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Biased and superficial Science Fiction reviews

       
Ashes Of Victory

Copyright 2000 by David Weber

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SOJALS rating:     
no SOJALS point no SOJALS point no SOJALS point no SOJALS point no SOJALS point    Awful (0/5)

I first read this on the 11th January 2002.

Honor Harrington is back from the dead. She lost an eye and an arm but was still capable of leading the escape of 400,000 prisoners from the prison planet Hell. The Alliance is reinvigorated by her return. Medals and awards flow like candy.

With Honor back in the saddle, the Alliance is ready to take the offensive once more against the Peoples' Republic. The Alliance has new ships, new missiles and new tactics. So far the Peoples' Republic has no idea what advances the Alliance has made.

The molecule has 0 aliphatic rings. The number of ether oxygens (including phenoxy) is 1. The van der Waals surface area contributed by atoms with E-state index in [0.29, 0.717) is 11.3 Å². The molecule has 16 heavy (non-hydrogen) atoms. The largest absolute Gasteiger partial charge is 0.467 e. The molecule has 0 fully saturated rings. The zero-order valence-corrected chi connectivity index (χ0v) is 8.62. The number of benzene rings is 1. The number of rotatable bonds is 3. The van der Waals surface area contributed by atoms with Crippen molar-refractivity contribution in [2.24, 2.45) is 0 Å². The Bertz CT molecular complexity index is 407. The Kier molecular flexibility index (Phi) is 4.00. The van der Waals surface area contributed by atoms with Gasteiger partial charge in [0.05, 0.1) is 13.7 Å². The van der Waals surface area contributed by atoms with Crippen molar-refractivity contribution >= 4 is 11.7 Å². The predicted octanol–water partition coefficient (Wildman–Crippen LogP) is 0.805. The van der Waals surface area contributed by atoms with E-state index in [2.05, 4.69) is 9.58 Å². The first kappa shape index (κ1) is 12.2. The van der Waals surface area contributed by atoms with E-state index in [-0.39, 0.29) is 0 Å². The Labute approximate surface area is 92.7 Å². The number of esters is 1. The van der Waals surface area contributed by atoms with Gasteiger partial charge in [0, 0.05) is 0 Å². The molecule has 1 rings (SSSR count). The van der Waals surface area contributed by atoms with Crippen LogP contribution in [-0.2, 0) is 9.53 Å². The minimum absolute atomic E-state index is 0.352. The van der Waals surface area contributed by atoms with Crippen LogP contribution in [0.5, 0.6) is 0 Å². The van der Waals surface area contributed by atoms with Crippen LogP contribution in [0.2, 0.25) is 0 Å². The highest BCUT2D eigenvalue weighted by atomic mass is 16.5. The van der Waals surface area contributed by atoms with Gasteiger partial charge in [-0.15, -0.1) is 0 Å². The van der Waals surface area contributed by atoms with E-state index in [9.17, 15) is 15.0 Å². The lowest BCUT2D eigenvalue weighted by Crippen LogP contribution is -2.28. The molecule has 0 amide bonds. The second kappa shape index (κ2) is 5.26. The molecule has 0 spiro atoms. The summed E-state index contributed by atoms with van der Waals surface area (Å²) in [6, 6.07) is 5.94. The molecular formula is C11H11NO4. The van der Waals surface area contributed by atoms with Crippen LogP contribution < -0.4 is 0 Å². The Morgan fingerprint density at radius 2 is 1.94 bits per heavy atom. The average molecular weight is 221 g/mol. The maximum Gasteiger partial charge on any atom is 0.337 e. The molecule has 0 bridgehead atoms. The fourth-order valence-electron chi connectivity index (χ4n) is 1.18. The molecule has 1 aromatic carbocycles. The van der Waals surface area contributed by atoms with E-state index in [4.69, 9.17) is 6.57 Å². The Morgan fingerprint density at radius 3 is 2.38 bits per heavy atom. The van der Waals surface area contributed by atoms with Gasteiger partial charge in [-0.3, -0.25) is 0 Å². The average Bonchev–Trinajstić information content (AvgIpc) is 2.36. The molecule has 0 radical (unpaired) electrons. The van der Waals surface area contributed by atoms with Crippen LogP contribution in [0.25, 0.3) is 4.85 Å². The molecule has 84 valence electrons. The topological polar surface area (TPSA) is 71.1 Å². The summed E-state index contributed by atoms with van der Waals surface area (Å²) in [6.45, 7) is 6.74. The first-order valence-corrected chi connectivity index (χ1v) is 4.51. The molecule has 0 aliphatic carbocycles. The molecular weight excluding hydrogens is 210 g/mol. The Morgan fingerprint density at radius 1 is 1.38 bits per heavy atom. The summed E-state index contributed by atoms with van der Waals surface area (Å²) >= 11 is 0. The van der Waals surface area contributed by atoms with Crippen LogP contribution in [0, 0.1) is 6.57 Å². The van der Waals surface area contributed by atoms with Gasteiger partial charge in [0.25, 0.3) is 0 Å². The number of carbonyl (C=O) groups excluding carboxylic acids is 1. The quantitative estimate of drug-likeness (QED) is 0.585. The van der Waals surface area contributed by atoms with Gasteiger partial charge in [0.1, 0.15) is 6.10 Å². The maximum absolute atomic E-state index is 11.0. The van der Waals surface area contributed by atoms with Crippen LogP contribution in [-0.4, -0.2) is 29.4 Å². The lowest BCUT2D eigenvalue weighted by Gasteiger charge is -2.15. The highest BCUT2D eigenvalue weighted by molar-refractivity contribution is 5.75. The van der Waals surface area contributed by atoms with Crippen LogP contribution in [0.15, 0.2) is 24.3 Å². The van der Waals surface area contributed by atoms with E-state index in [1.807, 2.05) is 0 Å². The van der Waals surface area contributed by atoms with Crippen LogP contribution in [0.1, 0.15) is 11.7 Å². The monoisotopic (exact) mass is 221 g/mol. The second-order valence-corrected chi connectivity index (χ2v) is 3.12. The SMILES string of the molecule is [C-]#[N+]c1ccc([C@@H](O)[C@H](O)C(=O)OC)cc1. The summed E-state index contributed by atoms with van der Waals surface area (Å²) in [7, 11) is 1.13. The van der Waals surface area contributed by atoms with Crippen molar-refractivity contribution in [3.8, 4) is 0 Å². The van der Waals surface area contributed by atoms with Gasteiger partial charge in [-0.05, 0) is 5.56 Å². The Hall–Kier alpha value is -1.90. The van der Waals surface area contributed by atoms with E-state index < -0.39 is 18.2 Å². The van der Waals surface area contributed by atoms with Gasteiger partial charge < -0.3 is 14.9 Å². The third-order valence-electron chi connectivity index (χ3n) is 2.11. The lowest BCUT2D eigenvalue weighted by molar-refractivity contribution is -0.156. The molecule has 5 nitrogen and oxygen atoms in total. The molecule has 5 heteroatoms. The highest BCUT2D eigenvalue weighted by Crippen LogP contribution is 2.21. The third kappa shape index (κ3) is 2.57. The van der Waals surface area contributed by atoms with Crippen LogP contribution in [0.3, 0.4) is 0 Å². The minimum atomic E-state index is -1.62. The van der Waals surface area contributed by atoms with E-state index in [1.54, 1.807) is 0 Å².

Queen Elisabeth II continues reigning regally, Hamish Alexander nurses his unspoken love for our Honor and continues to command his navies with brilliance and compassion.

Meanwhile the evil empire, the Peoples' Republic, is demoralized and shaken. Conspiracies and paranoia are exhausting its leadership Rob Pierre remains in control of the Committee of Public Safety. His right-hand man Oscar Saint-Just is head of security. Esther McQueen retains control of the armed forces, but Oscar distrusts her, and is determined that she must be removed once her usefulness is exhausted.

With two empires entangled in a long-drawn-out war, battle is imminent. This time, with Honor returned and with its powerful weapons, the Alliance may finally win a decisive victory.

Heinlein in drag, or more precisely very long and courtly dresses. It's Girls with Guns. It's a military melodrama: fight wars, win titles and get rich. The novel goes on and on and almost nothing ever happens, Furthermore, reading about the social life of a Duchess's maid lacks the sense of wonder that I expect from science fiction.

Loaded on the 17th February 2002.
    
Cover of Ashes Of Victory
Cover by David Mattingly



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